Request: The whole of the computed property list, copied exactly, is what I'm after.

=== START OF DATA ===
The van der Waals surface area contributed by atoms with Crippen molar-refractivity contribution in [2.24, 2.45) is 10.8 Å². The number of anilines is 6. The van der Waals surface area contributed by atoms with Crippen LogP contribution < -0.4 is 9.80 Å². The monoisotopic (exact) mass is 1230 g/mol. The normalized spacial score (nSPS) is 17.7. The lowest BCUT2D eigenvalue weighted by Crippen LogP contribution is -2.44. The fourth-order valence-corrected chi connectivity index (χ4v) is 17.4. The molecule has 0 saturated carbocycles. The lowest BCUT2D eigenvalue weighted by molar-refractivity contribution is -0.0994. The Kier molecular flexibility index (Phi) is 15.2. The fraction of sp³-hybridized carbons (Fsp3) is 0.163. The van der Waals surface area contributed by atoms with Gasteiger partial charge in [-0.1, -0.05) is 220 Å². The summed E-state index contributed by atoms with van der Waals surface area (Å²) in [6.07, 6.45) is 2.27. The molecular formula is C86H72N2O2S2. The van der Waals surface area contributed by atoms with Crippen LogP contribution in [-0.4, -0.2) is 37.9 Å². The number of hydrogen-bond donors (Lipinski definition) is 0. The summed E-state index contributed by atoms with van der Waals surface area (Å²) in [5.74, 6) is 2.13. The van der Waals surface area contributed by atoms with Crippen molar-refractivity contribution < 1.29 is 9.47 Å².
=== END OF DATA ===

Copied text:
The van der Waals surface area contributed by atoms with Crippen molar-refractivity contribution in [2.24, 2.45) is 10.8 Å². The number of anilines is 6. The van der Waals surface area contributed by atoms with Crippen LogP contribution < -0.4 is 9.80 Å². The monoisotopic (exact) mass is 1230 g/mol. The normalized spacial score (nSPS) is 17.7. The lowest BCUT2D eigenvalue weighted by Crippen LogP contribution is -2.44. The fourth-order valence-corrected chi connectivity index (χ4v) is 17.4. The molecule has 0 saturated carbocycles. The lowest BCUT2D eigenvalue weighted by molar-refractivity contribution is -0.0994. The Kier molecular flexibility index (Phi) is 15.2. The fraction of sp³-hybridized carbons (Fsp3) is 0.163. The van der Waals surface area contributed by atoms with Gasteiger partial charge in [-0.1, -0.05) is 220 Å². The summed E-state index contributed by atoms with van der Waals surface area (Å²) in [6.07, 6.45) is 2.27. The molecular formula is C86H72N2O2S2. The van der Waals surface area contributed by atoms with Crippen LogP contribution in [-0.4, -0.2) is 37.9 Å². The number of hydrogen-bond donors (Lipinski definition) is 0. The summed E-state index contributed by atoms with van der Waals surface area (Å²) in [5.74, 6) is 2.13. The van der Waals surface area contributed by atoms with Crippen molar-refractivity contribution < 1.29 is 9.47 Å².